Abbas doesn't share that vision, and he has deployed Palestinian security forces to prevent young Palestinians like Shehadeh from coming into face-to-face contact with Israelis. On December 25, for example, PA security forces blocked a protest of several hundred activists hoping to reach the Israeli army position at the Beit El settlement near the West Bank city of Ramallah, according to participants. Members of Abbas's presidential guard stopped the marchers, some of whom had been wounded in earlier clashes with the Israeli army, and PA plainclothes officers clubbed them with truncheons, according to Khaled Zawahreh, a participant.

Zawahreh says the protesters will try again. A building contractor and activist for the left-leaning Democratic Front for the Liberation of Palestine (a faction of the Palestine Liberation Organization), Zawahreh describes Abbas as "the enemy of the intifada." On December 30, hundreds of activists from another PLO faction tried to reach Beit El, according to one of the organizers of the protest. This time it was supporters of Abbas's own Fatah movement who were turned back by PA security, albeit without violence.

Such interventions, if they continue, are likely to hasten a further decline in Abbas's popularity. His ratings slumped to 38 percent in December, down from 44 percent three months earlier. The December PCSPR survey showed that two-thirds of Palestinians want Abbas to resign. The president also faces questions over his legitimacy on the ground: He was elected more than a decade ago, and his term expired in 2009. Because of the ongoing split between the Fatah-controlled West Bank and the Hamas-ruled Gaza Strip, no new elections are in sight.

Compared with his predecessor, the battle-hardened and often bellicose Yasser Arafat, Abbas comes across as somewhat academic and unemotional. The president has made only brief public references to the unrest. Hani Masri, director of the Ramallah-based think tank Masarat, says Abbas often sounds more like a political commentator than a president leading his people.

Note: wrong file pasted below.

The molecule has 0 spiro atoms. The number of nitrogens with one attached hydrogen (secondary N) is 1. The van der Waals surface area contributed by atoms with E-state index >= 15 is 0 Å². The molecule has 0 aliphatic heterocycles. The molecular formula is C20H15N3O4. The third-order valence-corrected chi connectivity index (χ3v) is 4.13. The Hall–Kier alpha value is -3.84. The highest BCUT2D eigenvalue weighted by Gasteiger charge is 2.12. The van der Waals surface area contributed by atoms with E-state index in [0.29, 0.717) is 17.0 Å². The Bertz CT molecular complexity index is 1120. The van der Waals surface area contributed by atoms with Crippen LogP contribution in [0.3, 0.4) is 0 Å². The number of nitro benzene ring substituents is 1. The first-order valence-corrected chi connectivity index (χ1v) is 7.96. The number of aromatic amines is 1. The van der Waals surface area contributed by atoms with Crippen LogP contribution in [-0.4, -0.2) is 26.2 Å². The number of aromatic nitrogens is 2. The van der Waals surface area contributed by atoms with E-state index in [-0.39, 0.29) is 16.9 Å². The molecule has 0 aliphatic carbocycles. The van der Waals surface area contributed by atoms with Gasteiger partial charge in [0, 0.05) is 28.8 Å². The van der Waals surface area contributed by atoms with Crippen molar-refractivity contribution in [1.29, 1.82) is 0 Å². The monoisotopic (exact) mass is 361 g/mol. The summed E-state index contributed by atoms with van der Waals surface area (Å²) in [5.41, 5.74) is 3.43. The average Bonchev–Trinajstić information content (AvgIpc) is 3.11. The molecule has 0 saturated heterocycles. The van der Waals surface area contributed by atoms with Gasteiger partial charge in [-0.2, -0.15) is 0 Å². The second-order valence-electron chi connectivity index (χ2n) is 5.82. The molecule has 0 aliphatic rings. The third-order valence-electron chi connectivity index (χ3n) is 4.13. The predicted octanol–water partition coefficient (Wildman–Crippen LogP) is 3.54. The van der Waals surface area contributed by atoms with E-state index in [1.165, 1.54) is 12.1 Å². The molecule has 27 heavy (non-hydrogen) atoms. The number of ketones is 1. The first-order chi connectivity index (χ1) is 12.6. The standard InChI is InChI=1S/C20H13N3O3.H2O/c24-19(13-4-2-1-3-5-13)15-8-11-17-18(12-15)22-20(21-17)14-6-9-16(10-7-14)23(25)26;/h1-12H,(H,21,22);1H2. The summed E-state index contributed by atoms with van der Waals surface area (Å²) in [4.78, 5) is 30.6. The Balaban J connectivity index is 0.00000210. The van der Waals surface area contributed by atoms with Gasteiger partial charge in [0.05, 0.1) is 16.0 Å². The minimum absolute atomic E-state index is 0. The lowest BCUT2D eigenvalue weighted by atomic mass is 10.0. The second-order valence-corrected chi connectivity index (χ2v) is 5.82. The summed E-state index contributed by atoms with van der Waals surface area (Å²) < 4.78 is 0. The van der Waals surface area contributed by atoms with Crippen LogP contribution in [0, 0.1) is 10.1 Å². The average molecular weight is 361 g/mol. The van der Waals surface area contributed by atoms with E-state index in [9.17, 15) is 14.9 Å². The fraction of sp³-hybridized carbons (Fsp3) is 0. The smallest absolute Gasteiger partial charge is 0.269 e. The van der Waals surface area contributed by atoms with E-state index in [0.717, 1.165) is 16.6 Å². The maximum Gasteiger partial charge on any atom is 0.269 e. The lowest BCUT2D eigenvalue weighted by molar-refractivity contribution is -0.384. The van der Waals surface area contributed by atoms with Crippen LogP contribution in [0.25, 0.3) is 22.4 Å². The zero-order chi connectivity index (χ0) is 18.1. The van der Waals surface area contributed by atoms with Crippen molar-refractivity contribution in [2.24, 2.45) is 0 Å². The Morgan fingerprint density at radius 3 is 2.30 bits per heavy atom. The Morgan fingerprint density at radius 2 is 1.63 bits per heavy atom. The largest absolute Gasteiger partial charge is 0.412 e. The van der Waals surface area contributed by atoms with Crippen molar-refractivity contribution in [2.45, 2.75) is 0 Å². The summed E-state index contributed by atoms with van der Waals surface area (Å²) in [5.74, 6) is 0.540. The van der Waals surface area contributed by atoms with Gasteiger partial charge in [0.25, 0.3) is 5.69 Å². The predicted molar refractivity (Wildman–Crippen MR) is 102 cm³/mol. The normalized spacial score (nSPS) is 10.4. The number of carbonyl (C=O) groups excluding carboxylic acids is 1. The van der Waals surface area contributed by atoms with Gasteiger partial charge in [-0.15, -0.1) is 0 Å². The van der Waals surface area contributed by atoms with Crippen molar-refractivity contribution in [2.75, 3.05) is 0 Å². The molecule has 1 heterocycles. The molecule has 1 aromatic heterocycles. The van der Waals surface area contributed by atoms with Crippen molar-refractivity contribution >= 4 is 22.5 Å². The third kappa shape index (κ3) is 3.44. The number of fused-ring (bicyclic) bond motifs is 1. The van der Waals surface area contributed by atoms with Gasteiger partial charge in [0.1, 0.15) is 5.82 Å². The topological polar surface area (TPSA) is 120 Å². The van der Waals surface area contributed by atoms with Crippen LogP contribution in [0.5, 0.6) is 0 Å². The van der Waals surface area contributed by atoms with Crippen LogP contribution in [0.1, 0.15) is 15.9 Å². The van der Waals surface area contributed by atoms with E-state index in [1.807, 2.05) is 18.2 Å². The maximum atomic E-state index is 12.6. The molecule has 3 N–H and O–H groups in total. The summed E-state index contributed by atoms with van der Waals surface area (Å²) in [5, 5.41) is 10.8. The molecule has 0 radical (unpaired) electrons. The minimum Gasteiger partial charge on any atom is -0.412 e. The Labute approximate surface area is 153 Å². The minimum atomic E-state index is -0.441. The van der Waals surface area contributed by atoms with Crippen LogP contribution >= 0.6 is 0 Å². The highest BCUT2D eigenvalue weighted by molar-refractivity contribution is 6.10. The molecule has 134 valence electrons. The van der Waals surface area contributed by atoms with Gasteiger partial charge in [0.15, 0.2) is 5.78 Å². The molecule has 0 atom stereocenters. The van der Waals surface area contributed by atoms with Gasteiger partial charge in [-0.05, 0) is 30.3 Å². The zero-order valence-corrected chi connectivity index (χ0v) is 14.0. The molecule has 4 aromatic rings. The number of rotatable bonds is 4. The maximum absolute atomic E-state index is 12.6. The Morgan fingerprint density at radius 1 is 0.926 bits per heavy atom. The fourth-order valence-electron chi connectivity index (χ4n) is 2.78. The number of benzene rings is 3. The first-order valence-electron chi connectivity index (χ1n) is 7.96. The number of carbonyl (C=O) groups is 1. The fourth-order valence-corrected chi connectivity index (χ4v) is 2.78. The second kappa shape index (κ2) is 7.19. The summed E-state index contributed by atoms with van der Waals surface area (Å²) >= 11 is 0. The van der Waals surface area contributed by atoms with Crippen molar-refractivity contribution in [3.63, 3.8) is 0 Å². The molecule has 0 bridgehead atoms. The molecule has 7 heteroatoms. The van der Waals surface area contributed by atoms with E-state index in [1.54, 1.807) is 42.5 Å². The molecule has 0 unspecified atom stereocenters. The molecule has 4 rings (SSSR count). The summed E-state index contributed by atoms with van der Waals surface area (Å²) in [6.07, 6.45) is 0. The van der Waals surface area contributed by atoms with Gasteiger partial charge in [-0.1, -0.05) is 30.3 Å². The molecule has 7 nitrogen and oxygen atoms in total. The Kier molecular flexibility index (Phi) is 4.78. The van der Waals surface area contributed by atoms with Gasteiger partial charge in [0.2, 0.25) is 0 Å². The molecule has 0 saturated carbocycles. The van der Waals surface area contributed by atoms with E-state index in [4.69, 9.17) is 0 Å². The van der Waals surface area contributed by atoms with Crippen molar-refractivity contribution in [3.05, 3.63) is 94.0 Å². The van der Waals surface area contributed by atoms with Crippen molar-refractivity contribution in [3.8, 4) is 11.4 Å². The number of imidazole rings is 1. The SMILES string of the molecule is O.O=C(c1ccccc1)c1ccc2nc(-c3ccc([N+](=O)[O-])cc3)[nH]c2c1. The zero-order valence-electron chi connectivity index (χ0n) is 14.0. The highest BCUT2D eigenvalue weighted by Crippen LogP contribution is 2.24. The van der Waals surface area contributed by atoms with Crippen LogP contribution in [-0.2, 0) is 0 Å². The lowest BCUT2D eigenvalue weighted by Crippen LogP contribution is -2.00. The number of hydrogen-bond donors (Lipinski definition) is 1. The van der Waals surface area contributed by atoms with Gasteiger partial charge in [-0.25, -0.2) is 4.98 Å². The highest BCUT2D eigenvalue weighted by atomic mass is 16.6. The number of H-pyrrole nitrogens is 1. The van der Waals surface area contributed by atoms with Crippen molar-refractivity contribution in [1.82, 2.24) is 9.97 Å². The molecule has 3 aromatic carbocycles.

Netanyahu has accused Abbas of encouraging the attacks, but Nimr Hamad, a political adviser to Abbas, tells Newsweek that the president is not in favor of a new uprising. "An intifada will not serve the interest of the Palestinians, nor will it lead to any reconciliation," he says. "We are in favor of solving this conflict through negotiations."

Abbas has also come under pressure recently from within Fatah to be more confrontational toward Israel. Naim Murar, a Fatah official in Ramallah who helped organize the December 30 march that was blocked, says he wants to see Abbas follow up on a 2015 PLO vote to suspend security cooperation with Israeli forces. According to Murar, the president should also endorse a boycott of all Israeli goods, not just products made or grown in Israeli settlements in the West Bank, and he should aggressively push for the prosecutions of Israeli leaders at the International Criminal Court on war crimes charges. "We need the political positions to be in line with the haba," says Murar.

"[Abbas] doesn't speak, act or lead. He is busy with side issues," says Masri. "The leadership is in a maze. They don't know what to do. They are not providing people with an effective plan that they can follow. People are acting on their own."

Hamad disputes this, saying Abbas's strategy is to persuade key international bodies and powers—specifically the U.N., the U.S., the EU and Russia—to pressure Israel to stop building new settlements in the West Bank and to halt construction in the existing Jewish communities there. "If the Israelis continue to refuse to freeze settlements and to respect the implementation of the agreements signed with them, [we will see] the internationalization of this conflict," he says.

A senior PA security official, speaking to Newsweek on condition of anonymity because he is not authorized to discuss political matters, says Abbas "is the best choice for rational Palestinian thinking people. He knows he doesn't have a 100 percent popularity, but the role of responsible leadership is to take people from point A to point B, even if they can't see that point B is better than point A."

Khalil Shikaki, director of the PCPSR, believes the coming months will likely see an uptick in violence. He says 2016 "will probably be worse than 2015." How much of an escalation there is could depend as much on the internal struggle among Palestinians as on their conflict with Israel.

Mahmoud Abbas's Struggle to Prevent a Third Intifada